The Spanish labor market continues to show signs that it is bouncing back from the devastating impact of the coronavirus crisis. The average number of workers who signed up to Spain’s Social Security system, considered a sign of job creation, rose to 19,591,728 in July – the highest figure on record. The last time Social Security affiliations were this high was in July 2019, when there were 19.5 million contributors. In other words, there are around 60,000 more affiliations now than two years ago.
On the unemployment side, figures released on Tuesday show that more than 3.4 million people are jobless in Spain, compared to just over three million in July 2019. But this figure is falling month on month. The number of registered unemployed people dropped 197,841 since June – the highest monthly decline on record. Indeed, this number has been falling nonstop since February, when it broke the four-million mark. In the past three months, the number of unemployed has dropped by nearly half a million. And there are now 365,636 fewer jobless people compared to last year.
It is important to note that these figures do not include workers who are on the government’s ERTE job retention scheme, which was implemented last year to offset the economic effects of the coronavirus pandemic. The scheme has saved thousands of businesses from going under during the pandemic, particularly in the hard-hit tourism industry, but there are concerns unemployment will spike when it comes to an end. An average of 339,000 workers were furloughed in the month of July, according to the data released by the Social Security Ministry on Tuesday.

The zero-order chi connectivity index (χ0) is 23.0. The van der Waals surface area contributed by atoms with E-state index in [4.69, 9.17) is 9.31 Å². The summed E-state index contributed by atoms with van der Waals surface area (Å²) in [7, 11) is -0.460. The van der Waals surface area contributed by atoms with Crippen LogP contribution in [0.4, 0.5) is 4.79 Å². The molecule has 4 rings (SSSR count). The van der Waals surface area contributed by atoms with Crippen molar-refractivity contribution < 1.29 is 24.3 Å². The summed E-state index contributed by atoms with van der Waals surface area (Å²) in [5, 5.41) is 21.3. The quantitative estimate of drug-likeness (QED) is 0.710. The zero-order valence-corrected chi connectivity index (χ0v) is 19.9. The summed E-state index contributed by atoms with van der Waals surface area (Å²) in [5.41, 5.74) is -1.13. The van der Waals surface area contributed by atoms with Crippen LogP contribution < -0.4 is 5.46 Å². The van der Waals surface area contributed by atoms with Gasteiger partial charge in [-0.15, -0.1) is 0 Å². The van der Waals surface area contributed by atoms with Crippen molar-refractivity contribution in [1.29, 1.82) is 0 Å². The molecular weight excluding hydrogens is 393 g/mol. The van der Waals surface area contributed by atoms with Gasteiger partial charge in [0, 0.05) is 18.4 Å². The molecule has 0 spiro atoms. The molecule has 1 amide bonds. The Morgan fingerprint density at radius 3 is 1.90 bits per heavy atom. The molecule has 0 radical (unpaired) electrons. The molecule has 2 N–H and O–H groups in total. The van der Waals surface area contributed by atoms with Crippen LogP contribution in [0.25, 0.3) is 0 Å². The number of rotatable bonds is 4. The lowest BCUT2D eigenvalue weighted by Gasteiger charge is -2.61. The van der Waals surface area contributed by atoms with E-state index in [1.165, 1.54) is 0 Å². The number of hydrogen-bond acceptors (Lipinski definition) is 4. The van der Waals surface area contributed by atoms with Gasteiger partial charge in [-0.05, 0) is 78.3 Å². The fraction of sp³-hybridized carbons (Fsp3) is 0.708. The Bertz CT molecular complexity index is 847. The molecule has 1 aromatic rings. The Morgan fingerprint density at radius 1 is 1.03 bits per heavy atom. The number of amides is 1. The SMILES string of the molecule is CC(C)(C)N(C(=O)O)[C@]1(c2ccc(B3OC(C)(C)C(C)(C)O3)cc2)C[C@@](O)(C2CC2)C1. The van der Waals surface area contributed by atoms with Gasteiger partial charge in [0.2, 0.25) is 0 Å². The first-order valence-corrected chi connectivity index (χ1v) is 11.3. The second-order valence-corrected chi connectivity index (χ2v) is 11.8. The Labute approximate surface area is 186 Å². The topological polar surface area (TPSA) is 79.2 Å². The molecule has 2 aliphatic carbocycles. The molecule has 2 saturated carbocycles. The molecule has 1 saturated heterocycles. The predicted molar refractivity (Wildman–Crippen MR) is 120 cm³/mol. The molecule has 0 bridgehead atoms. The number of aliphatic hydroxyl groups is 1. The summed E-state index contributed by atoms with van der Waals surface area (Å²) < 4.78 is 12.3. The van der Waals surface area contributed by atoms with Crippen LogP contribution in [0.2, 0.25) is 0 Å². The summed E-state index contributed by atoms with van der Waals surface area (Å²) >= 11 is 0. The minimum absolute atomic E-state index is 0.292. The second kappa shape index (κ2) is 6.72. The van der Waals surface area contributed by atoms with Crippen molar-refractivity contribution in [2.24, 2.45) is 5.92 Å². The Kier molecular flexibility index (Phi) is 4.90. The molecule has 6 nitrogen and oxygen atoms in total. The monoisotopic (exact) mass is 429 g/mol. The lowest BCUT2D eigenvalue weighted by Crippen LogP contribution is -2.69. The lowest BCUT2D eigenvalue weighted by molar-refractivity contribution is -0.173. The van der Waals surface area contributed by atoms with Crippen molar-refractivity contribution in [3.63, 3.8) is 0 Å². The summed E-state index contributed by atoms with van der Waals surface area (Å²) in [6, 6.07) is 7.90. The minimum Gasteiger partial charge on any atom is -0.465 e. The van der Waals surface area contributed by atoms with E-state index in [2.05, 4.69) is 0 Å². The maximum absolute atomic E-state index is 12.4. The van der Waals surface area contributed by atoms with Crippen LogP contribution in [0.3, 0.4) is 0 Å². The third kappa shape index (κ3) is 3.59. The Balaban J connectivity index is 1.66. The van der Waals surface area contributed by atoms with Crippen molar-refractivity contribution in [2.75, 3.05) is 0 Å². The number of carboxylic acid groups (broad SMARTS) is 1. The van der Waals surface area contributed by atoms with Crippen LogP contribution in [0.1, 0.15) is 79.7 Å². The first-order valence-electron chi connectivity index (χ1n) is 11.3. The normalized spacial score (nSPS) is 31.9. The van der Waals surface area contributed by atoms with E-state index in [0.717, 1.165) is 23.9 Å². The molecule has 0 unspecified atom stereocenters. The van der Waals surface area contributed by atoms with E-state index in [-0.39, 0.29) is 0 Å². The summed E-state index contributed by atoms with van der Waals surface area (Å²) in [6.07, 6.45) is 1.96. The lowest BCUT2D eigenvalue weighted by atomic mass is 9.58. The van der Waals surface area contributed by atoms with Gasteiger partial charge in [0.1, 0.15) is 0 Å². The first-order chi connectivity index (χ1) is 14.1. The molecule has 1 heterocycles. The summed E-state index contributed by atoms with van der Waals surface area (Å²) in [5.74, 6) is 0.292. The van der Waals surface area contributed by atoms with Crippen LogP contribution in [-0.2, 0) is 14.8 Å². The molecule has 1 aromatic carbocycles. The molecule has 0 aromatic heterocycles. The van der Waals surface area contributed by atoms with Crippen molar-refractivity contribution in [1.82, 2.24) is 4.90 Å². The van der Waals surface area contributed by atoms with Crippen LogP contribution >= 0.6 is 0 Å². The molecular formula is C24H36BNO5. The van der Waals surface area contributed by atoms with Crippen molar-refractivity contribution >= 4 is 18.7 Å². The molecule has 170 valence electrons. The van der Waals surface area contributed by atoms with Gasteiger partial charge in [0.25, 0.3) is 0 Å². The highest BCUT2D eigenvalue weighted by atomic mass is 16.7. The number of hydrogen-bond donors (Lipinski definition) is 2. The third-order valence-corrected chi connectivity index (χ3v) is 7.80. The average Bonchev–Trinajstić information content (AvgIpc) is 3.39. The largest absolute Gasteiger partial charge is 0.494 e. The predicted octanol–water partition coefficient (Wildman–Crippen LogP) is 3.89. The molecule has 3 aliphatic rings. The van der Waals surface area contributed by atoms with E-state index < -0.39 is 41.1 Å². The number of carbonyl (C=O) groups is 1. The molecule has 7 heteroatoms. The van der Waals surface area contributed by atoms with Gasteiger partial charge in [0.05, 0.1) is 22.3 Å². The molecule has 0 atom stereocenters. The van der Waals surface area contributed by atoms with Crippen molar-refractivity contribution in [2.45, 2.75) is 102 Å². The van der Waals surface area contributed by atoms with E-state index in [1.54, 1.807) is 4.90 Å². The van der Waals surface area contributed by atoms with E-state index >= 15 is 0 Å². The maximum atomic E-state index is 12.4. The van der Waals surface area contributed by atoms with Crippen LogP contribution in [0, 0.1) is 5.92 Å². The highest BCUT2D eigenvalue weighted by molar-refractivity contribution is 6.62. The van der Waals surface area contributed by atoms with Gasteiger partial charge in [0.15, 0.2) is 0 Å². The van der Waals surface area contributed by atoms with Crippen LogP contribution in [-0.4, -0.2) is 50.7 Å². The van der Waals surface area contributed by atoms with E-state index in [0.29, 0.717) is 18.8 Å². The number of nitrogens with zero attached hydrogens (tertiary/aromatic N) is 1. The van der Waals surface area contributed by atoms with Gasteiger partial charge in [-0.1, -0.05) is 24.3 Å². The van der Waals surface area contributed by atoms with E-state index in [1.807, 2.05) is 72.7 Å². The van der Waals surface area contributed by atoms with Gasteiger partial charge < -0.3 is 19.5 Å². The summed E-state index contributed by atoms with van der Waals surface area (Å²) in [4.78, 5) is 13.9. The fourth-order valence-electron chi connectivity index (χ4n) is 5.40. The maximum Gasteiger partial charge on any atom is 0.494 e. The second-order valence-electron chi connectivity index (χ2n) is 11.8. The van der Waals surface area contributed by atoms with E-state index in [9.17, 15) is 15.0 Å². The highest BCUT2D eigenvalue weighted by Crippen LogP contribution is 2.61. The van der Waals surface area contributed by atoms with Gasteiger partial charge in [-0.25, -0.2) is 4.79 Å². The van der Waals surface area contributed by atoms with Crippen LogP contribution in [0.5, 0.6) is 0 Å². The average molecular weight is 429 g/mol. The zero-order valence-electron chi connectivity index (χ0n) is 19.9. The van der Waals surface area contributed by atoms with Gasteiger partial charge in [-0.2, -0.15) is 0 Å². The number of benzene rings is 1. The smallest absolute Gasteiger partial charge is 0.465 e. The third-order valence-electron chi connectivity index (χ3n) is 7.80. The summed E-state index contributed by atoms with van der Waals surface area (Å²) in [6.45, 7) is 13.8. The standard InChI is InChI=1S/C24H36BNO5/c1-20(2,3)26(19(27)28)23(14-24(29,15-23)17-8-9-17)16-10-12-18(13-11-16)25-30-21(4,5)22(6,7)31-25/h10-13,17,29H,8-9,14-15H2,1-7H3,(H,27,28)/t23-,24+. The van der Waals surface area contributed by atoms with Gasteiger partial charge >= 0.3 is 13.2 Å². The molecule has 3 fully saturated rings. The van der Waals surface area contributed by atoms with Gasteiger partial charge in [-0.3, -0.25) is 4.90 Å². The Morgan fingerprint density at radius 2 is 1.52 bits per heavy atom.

The employment boost was seen across all industries, but most strongly in the services sector, where the number of unemployed fell by 133,658. With respect to Spain’s 17 regions, the biggest drop in jobless numbers in absolute terms was recorded by Andalusia (-69,159), followed by Catalonia (-37,548) and the Canary Islands (-20,374). In relative terms, the largest falls were recorded by the Balearic Islands (-15.8%), Asturias (-9.9%) and Catalonia (-8.4%).
The data on Spain’s labor market has also shed light on the role of women in the workforce. In June, the number of female workers signed up to the Social Security system rose to a record-high 9,076,939. Although this number fell by around 3,000 in July, the percentage of women in the workforce is still higher than it was last year. In June and July, the share of female affiliations rose 5.2% and 4.8%, respectively, compared to the same months in 2020.
Despite this, women still only make up 46.31% of Social Security contributors, a figure that has only slightly risen in the past decade from 45.11% in 2011. What’s more, although women are the minority in the workforce, they represented 60% of the unemployed in July and 52% of all furloughed workers. Experts say this is due to the over-representation of women in sectors that have been hardest hit by the pandemic, such as hospitality. These sectors also tend to have lower salaries and less recognition.
“If industry, construction and technology remain in the hands of men, it will be difficult for women to increase their participation in the workforce,” explained Javier Blasco, the head of the consultancy firm Adecco Group Institute.
With reporting by Daniel Lara, Sonia Vizoso and Eva Saiz.
English version by Melissa Kitson.